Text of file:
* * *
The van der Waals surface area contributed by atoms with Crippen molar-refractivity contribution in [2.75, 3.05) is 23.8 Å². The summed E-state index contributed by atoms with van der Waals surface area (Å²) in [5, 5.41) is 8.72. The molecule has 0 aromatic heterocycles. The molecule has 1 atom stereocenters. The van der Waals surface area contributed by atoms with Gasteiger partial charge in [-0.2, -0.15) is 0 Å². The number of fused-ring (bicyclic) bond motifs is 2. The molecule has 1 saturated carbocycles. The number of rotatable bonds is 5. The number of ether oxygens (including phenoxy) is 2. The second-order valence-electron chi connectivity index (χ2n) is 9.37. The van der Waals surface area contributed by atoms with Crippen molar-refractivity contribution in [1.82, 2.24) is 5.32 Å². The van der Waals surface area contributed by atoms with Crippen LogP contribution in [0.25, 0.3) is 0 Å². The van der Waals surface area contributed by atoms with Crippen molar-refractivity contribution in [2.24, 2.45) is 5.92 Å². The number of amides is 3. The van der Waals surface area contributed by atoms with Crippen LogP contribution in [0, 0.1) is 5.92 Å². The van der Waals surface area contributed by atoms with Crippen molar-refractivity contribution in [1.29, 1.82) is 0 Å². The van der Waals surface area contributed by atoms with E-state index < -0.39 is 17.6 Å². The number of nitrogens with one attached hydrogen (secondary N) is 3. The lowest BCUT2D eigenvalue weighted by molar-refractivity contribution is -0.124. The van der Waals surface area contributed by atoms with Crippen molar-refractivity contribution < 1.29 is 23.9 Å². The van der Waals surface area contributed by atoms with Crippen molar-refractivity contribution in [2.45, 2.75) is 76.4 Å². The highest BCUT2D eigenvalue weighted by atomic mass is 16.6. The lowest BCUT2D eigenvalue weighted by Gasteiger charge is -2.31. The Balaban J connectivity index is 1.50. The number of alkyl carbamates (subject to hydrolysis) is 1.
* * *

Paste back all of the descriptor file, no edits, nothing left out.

The van der Waals surface area contributed by atoms with Crippen molar-refractivity contribution in [2.75, 3.05) is 23.8 Å². The summed E-state index contributed by atoms with van der Waals surface area (Å²) in [5, 5.41) is 8.72. The molecule has 0 aromatic heterocycles. The molecule has 1 atom stereocenters. The van der Waals surface area contributed by atoms with Gasteiger partial charge in [-0.2, -0.15) is 0 Å². The number of fused-ring (bicyclic) bond motifs is 2. The molecule has 1 saturated carbocycles. The number of rotatable bonds is 5. The number of ether oxygens (including phenoxy) is 2. The second-order valence-electron chi connectivity index (χ2n) is 9.37. The van der Waals surface area contributed by atoms with Crippen molar-refractivity contribution in [1.82, 2.24) is 5.32 Å². The van der Waals surface area contributed by atoms with Crippen LogP contribution in [0.25, 0.3) is 0 Å². The van der Waals surface area contributed by atoms with Crippen molar-refractivity contribution in [2.24, 2.45) is 5.92 Å². The number of amides is 3. The van der Waals surface area contributed by atoms with Crippen LogP contribution in [0, 0.1) is 5.92 Å². The van der Waals surface area contributed by atoms with Crippen molar-refractivity contribution in [1.29, 1.82) is 0 Å². The van der Waals surface area contributed by atoms with E-state index < -0.39 is 17.6 Å². The number of nitrogens with one attached hydrogen (secondary N) is 3. The lowest BCUT2D eigenvalue weighted by molar-refractivity contribution is -0.124. The van der Waals surface area contributed by atoms with Crippen molar-refractivity contribution < 1.29 is 23.9 Å². The van der Waals surface area contributed by atoms with Crippen molar-refractivity contribution in [2.45, 2.75) is 76.4 Å². The highest BCUT2D eigenvalue weighted by atomic mass is 16.6. The lowest BCUT2D eigenvalue weighted by Gasteiger charge is -2.31. The Balaban J connectivity index is 1.50. The number of alkyl carbamates (subject to hydrolysis) is 1.